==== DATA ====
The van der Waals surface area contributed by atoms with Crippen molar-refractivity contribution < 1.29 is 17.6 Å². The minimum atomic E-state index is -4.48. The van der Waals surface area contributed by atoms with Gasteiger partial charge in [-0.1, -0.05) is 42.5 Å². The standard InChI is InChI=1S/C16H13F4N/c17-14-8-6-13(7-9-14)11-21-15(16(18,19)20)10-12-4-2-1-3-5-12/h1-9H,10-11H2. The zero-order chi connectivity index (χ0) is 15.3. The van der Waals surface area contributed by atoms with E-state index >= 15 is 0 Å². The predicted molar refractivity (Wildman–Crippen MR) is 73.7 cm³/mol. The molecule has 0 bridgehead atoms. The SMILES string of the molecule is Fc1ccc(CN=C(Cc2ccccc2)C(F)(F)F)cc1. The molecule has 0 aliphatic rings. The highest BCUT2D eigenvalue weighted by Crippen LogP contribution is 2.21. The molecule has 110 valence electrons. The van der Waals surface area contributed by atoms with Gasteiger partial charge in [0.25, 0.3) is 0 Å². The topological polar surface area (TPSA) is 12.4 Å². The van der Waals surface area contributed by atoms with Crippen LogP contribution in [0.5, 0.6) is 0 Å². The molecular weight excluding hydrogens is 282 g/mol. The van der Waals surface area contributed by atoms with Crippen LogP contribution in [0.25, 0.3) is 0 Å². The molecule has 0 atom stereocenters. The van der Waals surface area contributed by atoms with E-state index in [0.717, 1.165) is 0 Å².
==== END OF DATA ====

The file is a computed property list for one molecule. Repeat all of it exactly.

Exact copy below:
The van der Waals surface area contributed by atoms with Crippen molar-refractivity contribution < 1.29 is 17.6 Å². The minimum atomic E-state index is -4.48. The van der Waals surface area contributed by atoms with Gasteiger partial charge in [-0.1, -0.05) is 42.5 Å². The standard InChI is InChI=1S/C16H13F4N/c17-14-8-6-13(7-9-14)11-21-15(16(18,19)20)10-12-4-2-1-3-5-12/h1-9H,10-11H2. The zero-order chi connectivity index (χ0) is 15.3. The van der Waals surface area contributed by atoms with E-state index >= 15 is 0 Å². The predicted molar refractivity (Wildman–Crippen MR) is 73.7 cm³/mol. The molecule has 0 bridgehead atoms. The SMILES string of the molecule is Fc1ccc(CN=C(Cc2ccccc2)C(F)(F)F)cc1. The molecule has 0 aliphatic rings. The highest BCUT2D eigenvalue weighted by Crippen LogP contribution is 2.21. The molecule has 110 valence electrons. The van der Waals surface area contributed by atoms with Gasteiger partial charge in [0.25, 0.3) is 0 Å². The topological polar surface area (TPSA) is 12.4 Å². The van der Waals surface area contributed by atoms with Crippen LogP contribution in [0.5, 0.6) is 0 Å². The molecular weight excluding hydrogens is 282 g/mol. The van der Waals surface area contributed by atoms with Crippen LogP contribution in [0.25, 0.3) is 0 Å². The molecule has 0 atom stereocenters. The van der Waals surface area contributed by atoms with E-state index in [0.717, 1.165) is 0 Å².